[JAMES]: It really is. And yeah we need to get those stats in the show notes, because they’re excellent illustrations of the point that we’re making. Like this is not just “Oh, you know, you need to treat people well, and if people are happy then they’re gonna solve all of your problems”. No. Your business is not in… well depending on what your product or services, your business is not really about making people happy, right? The purpose of your business is to make money. Your business has a product, a service, that you are offering, that you want to sell, that you need employees to develop the products, build whatever. Your ability to make money as a business is dependent on your ability to attract and retain good talented staff. It doesn’t matter what your pay scales and pay levels are, what your industry is, if you have employees your business is largely dependent, your business success has a hugely impacted on the people who are delivering on your value proposition.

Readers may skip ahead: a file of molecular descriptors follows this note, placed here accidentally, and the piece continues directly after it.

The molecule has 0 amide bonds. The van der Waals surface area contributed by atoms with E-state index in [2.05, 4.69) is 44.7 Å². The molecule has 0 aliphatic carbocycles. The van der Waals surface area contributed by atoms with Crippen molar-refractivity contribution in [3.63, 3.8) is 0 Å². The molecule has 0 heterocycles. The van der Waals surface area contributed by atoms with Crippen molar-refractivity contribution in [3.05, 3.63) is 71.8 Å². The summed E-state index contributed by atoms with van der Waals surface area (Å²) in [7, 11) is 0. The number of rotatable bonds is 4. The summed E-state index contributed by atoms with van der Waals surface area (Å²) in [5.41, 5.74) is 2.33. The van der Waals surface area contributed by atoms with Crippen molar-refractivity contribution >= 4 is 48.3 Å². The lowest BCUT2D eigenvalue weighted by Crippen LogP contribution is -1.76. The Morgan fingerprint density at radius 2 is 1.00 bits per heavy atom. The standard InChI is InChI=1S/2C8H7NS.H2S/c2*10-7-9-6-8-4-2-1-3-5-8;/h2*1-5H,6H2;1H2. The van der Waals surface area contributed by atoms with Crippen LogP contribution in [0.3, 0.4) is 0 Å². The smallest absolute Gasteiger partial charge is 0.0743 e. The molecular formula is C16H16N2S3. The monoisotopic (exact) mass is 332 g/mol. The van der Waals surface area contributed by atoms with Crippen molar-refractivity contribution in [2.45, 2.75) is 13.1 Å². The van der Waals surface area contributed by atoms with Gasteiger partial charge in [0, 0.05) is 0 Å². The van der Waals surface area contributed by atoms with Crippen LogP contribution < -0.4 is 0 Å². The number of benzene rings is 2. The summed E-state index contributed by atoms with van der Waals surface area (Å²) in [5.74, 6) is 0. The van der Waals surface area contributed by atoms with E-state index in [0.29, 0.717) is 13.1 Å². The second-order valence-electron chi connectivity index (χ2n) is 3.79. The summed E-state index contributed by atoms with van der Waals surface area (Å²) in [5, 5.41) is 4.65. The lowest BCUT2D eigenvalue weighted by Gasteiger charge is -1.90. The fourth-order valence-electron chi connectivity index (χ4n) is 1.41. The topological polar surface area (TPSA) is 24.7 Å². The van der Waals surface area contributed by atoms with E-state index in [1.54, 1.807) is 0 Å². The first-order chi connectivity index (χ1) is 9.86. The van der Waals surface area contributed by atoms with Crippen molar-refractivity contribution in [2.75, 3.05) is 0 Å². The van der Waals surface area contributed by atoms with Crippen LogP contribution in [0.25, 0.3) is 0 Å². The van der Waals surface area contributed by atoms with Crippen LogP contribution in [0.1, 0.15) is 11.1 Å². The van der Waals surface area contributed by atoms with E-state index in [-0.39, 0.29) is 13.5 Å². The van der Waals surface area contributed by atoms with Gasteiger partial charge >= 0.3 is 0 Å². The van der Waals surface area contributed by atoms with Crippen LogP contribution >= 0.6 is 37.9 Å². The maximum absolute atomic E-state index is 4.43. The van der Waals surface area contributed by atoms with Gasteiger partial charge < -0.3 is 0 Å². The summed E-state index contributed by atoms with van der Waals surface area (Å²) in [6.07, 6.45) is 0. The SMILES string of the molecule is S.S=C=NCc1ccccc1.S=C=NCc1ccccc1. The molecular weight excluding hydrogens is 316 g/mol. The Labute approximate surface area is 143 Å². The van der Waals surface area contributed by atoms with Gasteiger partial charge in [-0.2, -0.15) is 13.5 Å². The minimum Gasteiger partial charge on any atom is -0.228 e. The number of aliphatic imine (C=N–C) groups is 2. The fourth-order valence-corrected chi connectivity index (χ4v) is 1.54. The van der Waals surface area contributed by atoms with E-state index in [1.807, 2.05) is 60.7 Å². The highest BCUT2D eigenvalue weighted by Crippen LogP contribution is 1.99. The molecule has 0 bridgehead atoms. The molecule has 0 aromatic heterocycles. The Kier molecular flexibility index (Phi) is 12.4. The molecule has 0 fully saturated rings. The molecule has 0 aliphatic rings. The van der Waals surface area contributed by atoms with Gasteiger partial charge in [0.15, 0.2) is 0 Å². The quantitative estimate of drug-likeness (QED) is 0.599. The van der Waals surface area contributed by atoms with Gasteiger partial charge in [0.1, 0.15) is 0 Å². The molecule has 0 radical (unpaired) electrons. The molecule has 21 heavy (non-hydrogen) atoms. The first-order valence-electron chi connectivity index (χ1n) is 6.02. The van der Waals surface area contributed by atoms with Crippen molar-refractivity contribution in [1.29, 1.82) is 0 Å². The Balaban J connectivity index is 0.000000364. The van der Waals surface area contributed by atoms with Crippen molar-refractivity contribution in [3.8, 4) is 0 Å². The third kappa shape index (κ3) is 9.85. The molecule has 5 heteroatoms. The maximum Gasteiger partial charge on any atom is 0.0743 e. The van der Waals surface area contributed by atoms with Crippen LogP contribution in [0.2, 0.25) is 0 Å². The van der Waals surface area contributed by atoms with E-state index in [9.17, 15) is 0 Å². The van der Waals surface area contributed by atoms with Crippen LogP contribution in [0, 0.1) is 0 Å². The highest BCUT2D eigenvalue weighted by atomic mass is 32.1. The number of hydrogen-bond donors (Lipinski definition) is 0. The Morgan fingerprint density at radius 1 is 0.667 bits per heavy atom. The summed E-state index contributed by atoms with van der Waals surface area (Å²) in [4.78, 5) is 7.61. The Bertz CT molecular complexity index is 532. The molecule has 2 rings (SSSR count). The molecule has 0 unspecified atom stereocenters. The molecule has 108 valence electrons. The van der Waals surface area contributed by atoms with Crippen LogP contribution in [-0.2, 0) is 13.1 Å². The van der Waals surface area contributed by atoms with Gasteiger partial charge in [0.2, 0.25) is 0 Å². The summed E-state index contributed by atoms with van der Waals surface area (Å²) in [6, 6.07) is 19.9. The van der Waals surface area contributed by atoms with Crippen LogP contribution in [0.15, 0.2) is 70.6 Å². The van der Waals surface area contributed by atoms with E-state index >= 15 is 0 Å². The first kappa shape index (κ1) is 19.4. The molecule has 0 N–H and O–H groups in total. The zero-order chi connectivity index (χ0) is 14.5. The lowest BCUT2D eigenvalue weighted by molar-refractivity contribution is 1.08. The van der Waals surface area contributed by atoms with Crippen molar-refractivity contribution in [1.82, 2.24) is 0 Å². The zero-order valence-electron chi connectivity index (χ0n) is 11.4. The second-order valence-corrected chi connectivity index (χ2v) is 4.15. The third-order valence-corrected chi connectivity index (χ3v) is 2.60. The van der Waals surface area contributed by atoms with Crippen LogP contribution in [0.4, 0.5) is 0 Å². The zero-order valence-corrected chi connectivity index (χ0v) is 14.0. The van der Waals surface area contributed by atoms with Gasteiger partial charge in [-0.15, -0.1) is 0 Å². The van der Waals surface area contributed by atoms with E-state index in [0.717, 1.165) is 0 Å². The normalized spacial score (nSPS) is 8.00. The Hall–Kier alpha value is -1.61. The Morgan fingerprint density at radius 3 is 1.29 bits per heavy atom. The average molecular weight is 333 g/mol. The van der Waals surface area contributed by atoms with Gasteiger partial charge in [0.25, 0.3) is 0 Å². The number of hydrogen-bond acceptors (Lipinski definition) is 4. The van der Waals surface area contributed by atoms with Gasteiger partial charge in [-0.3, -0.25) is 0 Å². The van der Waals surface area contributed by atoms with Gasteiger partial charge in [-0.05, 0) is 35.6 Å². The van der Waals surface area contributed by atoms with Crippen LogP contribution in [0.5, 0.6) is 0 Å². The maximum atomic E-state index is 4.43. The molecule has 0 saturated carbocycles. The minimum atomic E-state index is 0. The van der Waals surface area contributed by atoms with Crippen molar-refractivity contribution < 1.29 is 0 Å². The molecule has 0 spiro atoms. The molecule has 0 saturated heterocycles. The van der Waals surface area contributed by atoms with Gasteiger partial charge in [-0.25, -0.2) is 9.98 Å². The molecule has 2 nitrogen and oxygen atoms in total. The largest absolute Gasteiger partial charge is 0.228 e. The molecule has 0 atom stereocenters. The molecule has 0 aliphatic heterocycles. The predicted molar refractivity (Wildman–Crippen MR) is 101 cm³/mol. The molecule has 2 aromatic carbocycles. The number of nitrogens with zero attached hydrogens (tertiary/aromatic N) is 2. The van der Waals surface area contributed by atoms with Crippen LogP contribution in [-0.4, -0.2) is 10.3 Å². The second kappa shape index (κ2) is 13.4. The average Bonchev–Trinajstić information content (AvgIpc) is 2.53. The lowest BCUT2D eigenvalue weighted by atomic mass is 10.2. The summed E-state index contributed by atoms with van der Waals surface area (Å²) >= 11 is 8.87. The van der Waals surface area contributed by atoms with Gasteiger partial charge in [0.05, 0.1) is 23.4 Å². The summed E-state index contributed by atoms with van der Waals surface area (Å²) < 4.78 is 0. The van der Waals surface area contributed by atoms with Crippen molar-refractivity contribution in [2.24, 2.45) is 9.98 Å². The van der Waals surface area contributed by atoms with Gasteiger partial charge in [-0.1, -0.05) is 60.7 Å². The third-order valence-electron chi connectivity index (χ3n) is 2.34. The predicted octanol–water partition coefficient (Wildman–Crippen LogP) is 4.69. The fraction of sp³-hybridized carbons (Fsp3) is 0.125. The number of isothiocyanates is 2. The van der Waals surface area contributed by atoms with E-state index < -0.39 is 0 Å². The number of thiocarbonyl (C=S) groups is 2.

[COBY]: Yeah and I mean I do think though too that we should also state… because again when I started off by saying this is a complex issue. Because, again, there are some sectors, industry, regions, where this stuff is… where these rules are a little bit… are a little bit harder to say are universal. Like for example, in sectors like Finance, or Sales, or I.T. You know, your salary, your wages, money is a lot more important. It’s often why people get into the some of those fields, for the paycheck. Especially if there’s kind of no industry plateau, where kind of everybody, you know that’s… I think an engineer kind of makes around the same amount, when there’s just no plateau. And wages and salary options…